In the following, suggestions for integrating the tools most often described in the literature into medical education are presented.

Podcasts: These were most often mentioned in the literature in conjunction with following up on lectures. This learning phase carries the expectation of intrinsic, high motivation on the part of the students, which may not be directly relevant to the examination. The use of podcasts significantly increases the motivation to follow up on lectures [1], [3], [15], [21]. In current discussions surrounding family-friendly studies, new education concepts are required. These should “...enable independence and flexibility time-wise, for example e-learning and recording lectures, and compensation possibilities for examination achievements and lectures where one is required to be present...” [28]. Podcasts are made for this sort of use.

Blogs and wikis: These enable quick exchanges between instructors and students [6]. The students interact beyond class time. They see themselves as “active” learners and not as “passive” consumers of instructional material. The students read more critically and are bound to more analytical thinking and clear writing [18]. Additionally, students can use blogs as an electronic log book, for example during a practical year. Via wikis, collaborative topic areas can be worked on.

YouTube: Through the use of video streams in teaching, for example during lectures, content can be made clearer. The timely use of short video streams increases the attention of students during the lecture and supports the introduction of skills or the description of behavioural patterns. A new challenge still open is the creation of videos streams by the students themselves [6], [19]. In addition to the class’ core content, social skills are also practised in this way, for example working and communicating in a team.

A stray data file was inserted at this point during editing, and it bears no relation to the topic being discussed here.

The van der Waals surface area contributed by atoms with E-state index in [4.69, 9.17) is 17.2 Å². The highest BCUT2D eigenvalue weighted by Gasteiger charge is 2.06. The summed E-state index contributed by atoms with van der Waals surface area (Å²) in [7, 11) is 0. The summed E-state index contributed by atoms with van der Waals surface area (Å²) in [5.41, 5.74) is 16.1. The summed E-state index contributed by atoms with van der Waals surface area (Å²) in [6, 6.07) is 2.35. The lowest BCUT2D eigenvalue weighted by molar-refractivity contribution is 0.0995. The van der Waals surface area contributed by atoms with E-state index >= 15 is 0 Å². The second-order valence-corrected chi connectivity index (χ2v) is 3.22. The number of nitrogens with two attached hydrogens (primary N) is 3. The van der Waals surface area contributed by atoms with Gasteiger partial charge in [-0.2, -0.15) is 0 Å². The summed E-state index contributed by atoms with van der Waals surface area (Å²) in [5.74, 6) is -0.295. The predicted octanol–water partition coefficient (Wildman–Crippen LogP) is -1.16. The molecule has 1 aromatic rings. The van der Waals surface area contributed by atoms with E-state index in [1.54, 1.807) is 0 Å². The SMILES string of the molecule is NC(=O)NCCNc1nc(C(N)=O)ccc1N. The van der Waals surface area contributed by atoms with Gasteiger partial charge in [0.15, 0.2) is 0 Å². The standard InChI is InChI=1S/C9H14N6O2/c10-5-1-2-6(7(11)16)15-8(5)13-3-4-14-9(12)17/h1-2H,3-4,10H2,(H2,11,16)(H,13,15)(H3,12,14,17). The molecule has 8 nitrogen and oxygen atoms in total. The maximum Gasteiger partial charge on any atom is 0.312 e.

Social networking: Because the communicative aspect is the most frequently presented result in the literature, it should be more comprehensively discussed. The inclusion of communication and information usage via social networking is a good preparation for the work world, which is becoming more and more global and networked; it is exactly these tools that future physicians must use and master.

The current generation of students has grown up with high acquisition of technical skills [7]. The accompanying altered communication, which can be quicker, more spontaneous and used everywhere, also has an effect on the behaviour and expectations of the students regarding the instruction and the instructors. The permanent availability and ‘reachability’, the expectation of a direct answer, feedback or similar reaction also affects the relationship between the lecturers and students. This access simplifies communication, which is no longer tied to rigid office hours, but is also carries the dangers inherent in permanent availability.

Communication between students, for example over Facebook, helps in the organisation and preparation of project meetings at a time when the increasing use of project-oriented learned demands more networking of students with each other. This is on top of the dismal availability of study areas, which frequently offers students few opportunities for appropriate work within the faculty. Social networking can provide an avenue for information exchange with other group members, and contact with tutors can be maintained [8].